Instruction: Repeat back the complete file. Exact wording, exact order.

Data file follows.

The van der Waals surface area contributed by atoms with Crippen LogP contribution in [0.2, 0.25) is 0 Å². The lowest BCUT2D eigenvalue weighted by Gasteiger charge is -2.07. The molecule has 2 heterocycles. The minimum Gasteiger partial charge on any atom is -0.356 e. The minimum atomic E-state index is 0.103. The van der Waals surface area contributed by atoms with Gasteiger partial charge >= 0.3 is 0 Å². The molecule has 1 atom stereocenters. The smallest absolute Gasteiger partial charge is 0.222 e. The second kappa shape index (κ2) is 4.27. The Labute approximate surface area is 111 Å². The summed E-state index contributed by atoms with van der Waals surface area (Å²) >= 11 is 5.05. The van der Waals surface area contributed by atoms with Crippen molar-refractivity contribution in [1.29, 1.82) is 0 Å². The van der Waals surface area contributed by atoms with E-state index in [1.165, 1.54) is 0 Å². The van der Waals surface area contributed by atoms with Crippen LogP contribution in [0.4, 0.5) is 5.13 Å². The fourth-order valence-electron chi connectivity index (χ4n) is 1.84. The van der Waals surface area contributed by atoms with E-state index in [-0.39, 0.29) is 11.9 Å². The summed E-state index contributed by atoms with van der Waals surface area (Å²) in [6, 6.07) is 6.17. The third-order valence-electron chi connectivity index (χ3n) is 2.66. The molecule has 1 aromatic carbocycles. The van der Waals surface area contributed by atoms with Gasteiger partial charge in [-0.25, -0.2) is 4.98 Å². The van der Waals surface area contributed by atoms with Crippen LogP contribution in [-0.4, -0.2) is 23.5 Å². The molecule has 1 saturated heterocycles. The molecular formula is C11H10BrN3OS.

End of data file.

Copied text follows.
The van der Waals surface area contributed by atoms with Crippen LogP contribution in [0.2, 0.25) is 0 Å². The lowest BCUT2D eigenvalue weighted by Gasteiger charge is -2.07. The molecule has 2 heterocycles. The minimum Gasteiger partial charge on any atom is -0.356 e. The minimum atomic E-state index is 0.103. The van der Waals surface area contributed by atoms with Gasteiger partial charge >= 0.3 is 0 Å². The molecule has 1 atom stereocenters. The smallest absolute Gasteiger partial charge is 0.222 e. The second kappa shape index (κ2) is 4.27. The Labute approximate surface area is 111 Å². The summed E-state index contributed by atoms with van der Waals surface area (Å²) >= 11 is 5.05. The van der Waals surface area contributed by atoms with Crippen molar-refractivity contribution in [1.29, 1.82) is 0 Å². The van der Waals surface area contributed by atoms with E-state index in [1.165, 1.54) is 0 Å². The van der Waals surface area contributed by atoms with Crippen LogP contribution in [0.4, 0.5) is 5.13 Å². The fourth-order valence-electron chi connectivity index (χ4n) is 1.84. The van der Waals surface area contributed by atoms with E-state index in [-0.39, 0.29) is 11.9 Å². The summed E-state index contributed by atoms with van der Waals surface area (Å²) in [6, 6.07) is 6.17. The third-order valence-electron chi connectivity index (χ3n) is 2.66. The molecule has 1 aromatic carbocycles. The van der Waals surface area contributed by atoms with Gasteiger partial charge in [-0.25, -0.2) is 4.98 Å². The van der Waals surface area contributed by atoms with Crippen LogP contribution in [-0.4, -0.2) is 23.5 Å². The molecule has 1 saturated heterocycles. The molecular formula is C11H10BrN3OS.